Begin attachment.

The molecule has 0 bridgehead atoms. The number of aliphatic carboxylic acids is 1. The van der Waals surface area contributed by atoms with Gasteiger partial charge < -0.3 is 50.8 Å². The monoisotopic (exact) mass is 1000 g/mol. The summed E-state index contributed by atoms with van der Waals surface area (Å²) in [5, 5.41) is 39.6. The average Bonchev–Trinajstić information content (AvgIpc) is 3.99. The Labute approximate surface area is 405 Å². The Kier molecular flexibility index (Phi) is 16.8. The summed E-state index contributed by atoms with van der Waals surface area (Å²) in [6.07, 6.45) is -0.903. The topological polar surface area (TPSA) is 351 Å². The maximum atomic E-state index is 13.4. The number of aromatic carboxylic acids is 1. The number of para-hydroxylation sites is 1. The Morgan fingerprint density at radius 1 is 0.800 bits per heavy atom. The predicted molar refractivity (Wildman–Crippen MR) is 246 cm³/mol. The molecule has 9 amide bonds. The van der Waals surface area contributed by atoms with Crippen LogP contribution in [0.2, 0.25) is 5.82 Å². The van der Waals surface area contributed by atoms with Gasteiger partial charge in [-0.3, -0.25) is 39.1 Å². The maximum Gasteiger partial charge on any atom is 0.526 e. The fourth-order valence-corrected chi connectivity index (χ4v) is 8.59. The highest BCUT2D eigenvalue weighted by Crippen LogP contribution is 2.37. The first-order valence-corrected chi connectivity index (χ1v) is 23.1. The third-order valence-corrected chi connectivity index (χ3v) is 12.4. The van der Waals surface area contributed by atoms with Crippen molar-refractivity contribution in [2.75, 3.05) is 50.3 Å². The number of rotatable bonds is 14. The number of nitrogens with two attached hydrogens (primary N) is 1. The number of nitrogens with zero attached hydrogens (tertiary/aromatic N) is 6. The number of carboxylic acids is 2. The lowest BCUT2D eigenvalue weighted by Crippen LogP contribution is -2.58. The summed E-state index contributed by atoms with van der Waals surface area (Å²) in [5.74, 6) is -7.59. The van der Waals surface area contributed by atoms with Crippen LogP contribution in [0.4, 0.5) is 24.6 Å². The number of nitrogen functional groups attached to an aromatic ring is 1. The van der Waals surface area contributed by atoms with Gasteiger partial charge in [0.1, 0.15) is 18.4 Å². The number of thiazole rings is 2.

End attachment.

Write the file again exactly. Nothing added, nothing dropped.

The molecule has 0 bridgehead atoms. The number of aliphatic carboxylic acids is 1. The van der Waals surface area contributed by atoms with Gasteiger partial charge < -0.3 is 50.8 Å². The monoisotopic (exact) mass is 1000 g/mol. The summed E-state index contributed by atoms with van der Waals surface area (Å²) in [5, 5.41) is 39.6. The average Bonchev–Trinajstić information content (AvgIpc) is 3.99. The Labute approximate surface area is 405 Å². The Kier molecular flexibility index (Phi) is 16.8. The summed E-state index contributed by atoms with van der Waals surface area (Å²) in [6.07, 6.45) is -0.903. The topological polar surface area (TPSA) is 351 Å². The maximum atomic E-state index is 13.4. The number of aromatic carboxylic acids is 1. The number of para-hydroxylation sites is 1. The Morgan fingerprint density at radius 1 is 0.800 bits per heavy atom. The predicted molar refractivity (Wildman–Crippen MR) is 246 cm³/mol. The molecule has 9 amide bonds. The van der Waals surface area contributed by atoms with Crippen LogP contribution in [0.2, 0.25) is 5.82 Å². The van der Waals surface area contributed by atoms with Gasteiger partial charge in [-0.3, -0.25) is 39.1 Å². The maximum Gasteiger partial charge on any atom is 0.526 e. The fourth-order valence-corrected chi connectivity index (χ4v) is 8.59. The highest BCUT2D eigenvalue weighted by Crippen LogP contribution is 2.37. The first-order valence-corrected chi connectivity index (χ1v) is 23.1. The third-order valence-corrected chi connectivity index (χ3v) is 12.4. The van der Waals surface area contributed by atoms with Crippen molar-refractivity contribution in [2.75, 3.05) is 50.3 Å². The number of rotatable bonds is 14. The number of nitrogens with two attached hydrogens (primary N) is 1. The number of nitrogens with zero attached hydrogens (tertiary/aromatic N) is 6. The number of carboxylic acids is 2. The lowest BCUT2D eigenvalue weighted by Crippen LogP contribution is -2.58. The summed E-state index contributed by atoms with van der Waals surface area (Å²) in [5.74, 6) is -7.59. The van der Waals surface area contributed by atoms with Crippen LogP contribution in [0.4, 0.5) is 24.6 Å². The number of nitrogen functional groups attached to an aromatic ring is 1. The van der Waals surface area contributed by atoms with Gasteiger partial charge in [0.1, 0.15) is 18.4 Å². The number of thiazole rings is 2.